This panel will discuss the anti science movement, how it is impacting a range of public health programs from vaccines through food choices and cancer screening, and will focus on strategies that can help public health reclaim its role as a credible source of information.
Associate Professor, U of M School of Public Health
Sarah Gollust conducts research that examines the processes through which health information gets translated into the media, shapes public attitudes and opinions, and influences the health policy process.
By describing the political, social, ethical, and psychological factors that moderate this process – and often pose as barriers – her research yields insight into how communication to the public and policymakers can be more effective. Gollust has applied this research approach to several important public health challenges, including policies to address obesity, health disparities, the Affordable Care Act, and cancer screening and prevention.
Science writer and author of The War on Science
Shawn Otto is an award-winning science writer, screenwriter and novelist.
He is the award-winning author of The War on Science, which has been called “a game changer, and probably the most important book you’ll read this year.” He speaks worldwide on the critical role of science and truth in free societies. As a screenwriter, he wrote and co-produced the Academy Award-nominated movie House of Sand and Fog, and wrote the critically acclaimed and LA Times Book Prize finalist Sins of Our Fathers, a literary crime novel. Otto was awarded the IEEE-USA National Distinguished Public Service Award for his work elevating science in American public dialogue. He is cofounder and producer of the US presidential science debates at ScienceDebate.org and the only person to get Donald Trump to answer science questions during his presidential campaign.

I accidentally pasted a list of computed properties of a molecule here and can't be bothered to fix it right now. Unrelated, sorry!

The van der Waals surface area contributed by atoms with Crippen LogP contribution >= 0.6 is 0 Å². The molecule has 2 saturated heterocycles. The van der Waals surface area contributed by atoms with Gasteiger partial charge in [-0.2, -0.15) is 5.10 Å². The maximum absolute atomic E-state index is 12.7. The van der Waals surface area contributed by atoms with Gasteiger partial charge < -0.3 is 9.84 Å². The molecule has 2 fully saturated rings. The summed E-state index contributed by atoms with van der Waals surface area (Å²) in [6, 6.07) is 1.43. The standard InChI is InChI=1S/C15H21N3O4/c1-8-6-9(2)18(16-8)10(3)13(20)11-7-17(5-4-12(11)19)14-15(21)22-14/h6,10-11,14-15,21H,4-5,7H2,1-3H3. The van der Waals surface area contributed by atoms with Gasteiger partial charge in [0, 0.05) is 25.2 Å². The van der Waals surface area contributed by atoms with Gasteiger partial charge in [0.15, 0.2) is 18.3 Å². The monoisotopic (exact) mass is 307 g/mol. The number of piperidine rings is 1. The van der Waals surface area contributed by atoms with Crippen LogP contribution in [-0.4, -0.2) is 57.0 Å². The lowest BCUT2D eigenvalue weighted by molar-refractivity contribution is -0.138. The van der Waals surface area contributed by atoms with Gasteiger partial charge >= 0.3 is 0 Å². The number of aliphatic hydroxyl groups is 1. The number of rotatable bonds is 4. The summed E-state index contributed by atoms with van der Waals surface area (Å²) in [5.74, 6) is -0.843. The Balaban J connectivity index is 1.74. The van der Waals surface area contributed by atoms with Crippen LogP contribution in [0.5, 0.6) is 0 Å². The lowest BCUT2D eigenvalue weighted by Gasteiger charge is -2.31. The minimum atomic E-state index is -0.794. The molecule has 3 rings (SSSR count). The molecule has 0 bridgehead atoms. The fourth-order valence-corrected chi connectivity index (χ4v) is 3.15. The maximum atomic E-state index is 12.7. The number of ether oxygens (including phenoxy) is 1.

Senior Director, RTI International
Brian Southwell is Senior Director of the Science in the Public Sphere Program in the Center for Communication Science at RTI International.
In addition, Dr. Southwell is an adjunct professor and Duke-RTI Scholar with Duke University, where he has taught courses in sociology, public policy, and documentary studies. He also is a graduate faculty member (in Media and Journalism) and adjunct associate professor (of Health Behavior) at the University of North Carolina at Chapel Hill. Dr. Southwell’s contributions appear in more than 100 journal articles and chapters. His various books, including Misinformation and Mass Audiences (University of Texas Press) and Social Networks and Popular Understanding of Science and Health (Johns Hopkins University Press), have been based on social science research. Dr. Southwell hosts a public radio show, The Measure of Everyday Life, for WNCU.
Elisia L. Cohen
Professor and Director, U of M School of Journalism & Mass Communication
Elisia L. Cohen has developed innovative media and community-based outreach strategies to improve cancer prevention and detection behaviors in underserved communities. Her research has been supported by the Centers for Disease Control and Prevention, National Institutes of Health, and private industry. Her research on media reporting and public understanding of disease has appeared in journals such as: Health Communication, Health Education and Behavior, Journal of Applied Communication Research, Journal of Broadcasting and Electronic Media, Journal of Communication, Journal of Communication in Healthcare, Journal of Health Communication, Qualitative Health Research, and Prometheus. She has edited four volumes of Communication Yearbook.